My most serious reservations about "The Edge of Evolution" are not just limited to Behe's failure to demonstrate convincingly, from a scientific perspective, that Intelligent Design is a better theory than the Modern Synthesis Theory of Evolution (which has the Darwin/Wallace Theory of Evolution via Natural Selection as its central core.). Repeatedly, Behe has resorted to simplistic logical reasoning in trying to persuade his audience of the merit of his ideas (For example, in the chapter, "Arms Race or Trench Warefare?" he describes the co-evolutionary arms race between the ancestors of the modern cheetah and the gazelle in a literary style that's more suited for Aesop's Fables than a book that purportedly tries to present a viable scientific alternative to evolutionary theory.). He also misinterprets "The Spandrels of San Marco", the classic scientific paper by paleobiologist Stephen Jay Gould and population geneticist Richard Lewontin, in the chapter entitled "The Cathedral And The Spandrels", as a sterling example of Darwinism's failure, when that was not the authors' rationale for its writing nor how it is perceived today by many evolutionary biologists. While claiming to accept the reality of evolution as evidence for common descent, he ignores the fossil record, in instances like his terse dismissal of the Red Queen, and thus neglects the importance of appreciating the history of life in attempting to understand the origins of Planet Earth's current biodiversity (For example, distinguished marine ecologist Geerat Vermeij has offered substantial evidence of a co-evolutionary arms race from his extensive studies of the marine fossil record; a most remarkable achievement since Vermeij has been blind almost from birth. Vermeij discusses this in admirable, eloquent prose in his book "Evolution and Escalation".). Behe doesn't appreciate the importance of the adaptive landscape - which he refers to as the "fitness landscape" - towards our understanding of the processes responsible for speciation, wrongly attributing it to British population geneticist Ronald Fisher, when it was actually derived by his American counterpart, Sewall Wright (Both of whom made key contributions to the Modern Synthesis theory - which Behe refers to as the "Neo-Darwinian Synthesis" - yet another incorrect usage of scientific terminology which appears too often in this book.). Last, but not least, Michael Behe lacks the literary eloquence of superb writers - and evolutionary biologists - Ernst Mayr, Stephen Jay Gould, Niles Eldredge, Edward O. Wilson, and Richard Dawkins, to name but a few, and he has offered to us, his unsuspecting readers, the literary equivalent of the RMS Titantic's ill-fated maiden voyage.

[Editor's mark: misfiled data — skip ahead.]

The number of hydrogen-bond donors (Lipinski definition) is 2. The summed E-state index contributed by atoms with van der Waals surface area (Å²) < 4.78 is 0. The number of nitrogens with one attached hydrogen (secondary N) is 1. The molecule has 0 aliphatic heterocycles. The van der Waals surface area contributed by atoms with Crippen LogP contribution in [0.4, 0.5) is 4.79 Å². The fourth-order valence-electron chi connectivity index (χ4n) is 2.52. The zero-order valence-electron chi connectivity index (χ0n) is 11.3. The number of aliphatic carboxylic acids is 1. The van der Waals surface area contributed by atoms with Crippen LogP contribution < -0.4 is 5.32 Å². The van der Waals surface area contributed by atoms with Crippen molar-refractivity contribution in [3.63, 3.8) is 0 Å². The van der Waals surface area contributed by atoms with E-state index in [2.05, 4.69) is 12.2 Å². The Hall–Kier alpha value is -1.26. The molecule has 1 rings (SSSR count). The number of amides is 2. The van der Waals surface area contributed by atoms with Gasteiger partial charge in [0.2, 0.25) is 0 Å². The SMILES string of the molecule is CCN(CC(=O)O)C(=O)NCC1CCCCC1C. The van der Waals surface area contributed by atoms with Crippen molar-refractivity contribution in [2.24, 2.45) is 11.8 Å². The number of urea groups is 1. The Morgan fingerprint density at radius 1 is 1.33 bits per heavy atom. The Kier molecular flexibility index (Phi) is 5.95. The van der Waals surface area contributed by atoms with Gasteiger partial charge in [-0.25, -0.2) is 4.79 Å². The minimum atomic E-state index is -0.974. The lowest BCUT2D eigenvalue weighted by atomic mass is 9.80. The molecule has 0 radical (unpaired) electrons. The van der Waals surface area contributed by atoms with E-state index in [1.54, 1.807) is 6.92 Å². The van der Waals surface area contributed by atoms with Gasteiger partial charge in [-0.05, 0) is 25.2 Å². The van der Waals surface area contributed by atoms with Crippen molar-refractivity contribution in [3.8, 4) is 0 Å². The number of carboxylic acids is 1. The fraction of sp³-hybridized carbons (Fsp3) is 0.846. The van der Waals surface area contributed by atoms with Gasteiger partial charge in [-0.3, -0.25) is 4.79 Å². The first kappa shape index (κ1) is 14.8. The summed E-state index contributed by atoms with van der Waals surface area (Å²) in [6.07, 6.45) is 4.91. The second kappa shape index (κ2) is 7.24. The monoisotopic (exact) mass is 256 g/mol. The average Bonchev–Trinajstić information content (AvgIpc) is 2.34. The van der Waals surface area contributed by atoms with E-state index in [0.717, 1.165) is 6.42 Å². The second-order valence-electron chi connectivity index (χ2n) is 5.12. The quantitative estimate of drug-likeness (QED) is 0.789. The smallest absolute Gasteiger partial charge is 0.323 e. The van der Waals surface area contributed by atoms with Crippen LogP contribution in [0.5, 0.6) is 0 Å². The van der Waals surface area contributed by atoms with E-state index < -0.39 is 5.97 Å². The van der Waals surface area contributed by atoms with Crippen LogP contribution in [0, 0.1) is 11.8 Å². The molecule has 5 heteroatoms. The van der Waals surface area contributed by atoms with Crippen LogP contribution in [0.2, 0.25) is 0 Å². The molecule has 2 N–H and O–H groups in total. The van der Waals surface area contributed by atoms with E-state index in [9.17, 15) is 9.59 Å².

Simon and Schuster truly has had a glorious history of introducing many distinguished writers of fiction and non-fiction to the world, ranging from the likes of Ernest Hemingway to Frank McCourt. It published distinguished evolutionary biologist and paleobiologist Niles Eldrdege's first book for the general public, "Time Frames", an engrossing memoir on the origins of the evolutionary theory known as "Punctuated Equilibrium" (which Eldredge proposed with his friend Stephen Jay Gould back in 1972). Regrettably, its excellent publishing history was tarnished with the original publication of "Darwin's Black Box: The Biochemical Challenge to Evolution"; now it is tarnished again with "The Edge of Evolution". Clearly Michael Behe doesn't deserve favorable recognition of the kind bestowed upon both Hemingway and McCourt, but rather, more intense scrutiny, and indeed, more condemnation, in the future, from his scientific peers and an interested public who recognizes that Intelligent Design is not just bad science, but a bad religious idea pretending to be science (The verdict which was issued by Republican Federal Judge John Jones at the conclusion of the 2005 Kitzmiller vs. Dover Area School District trial in which Michael Behe appeared as a key witness for the defense; oddly enough he doesn't mention the trial nor its verdict in his book.). Those who believe he is due favorable recognition are condoning the ample lies, omissions, and distortions present in his latest book, and are all too willing to join him in his self-created abyss of reason.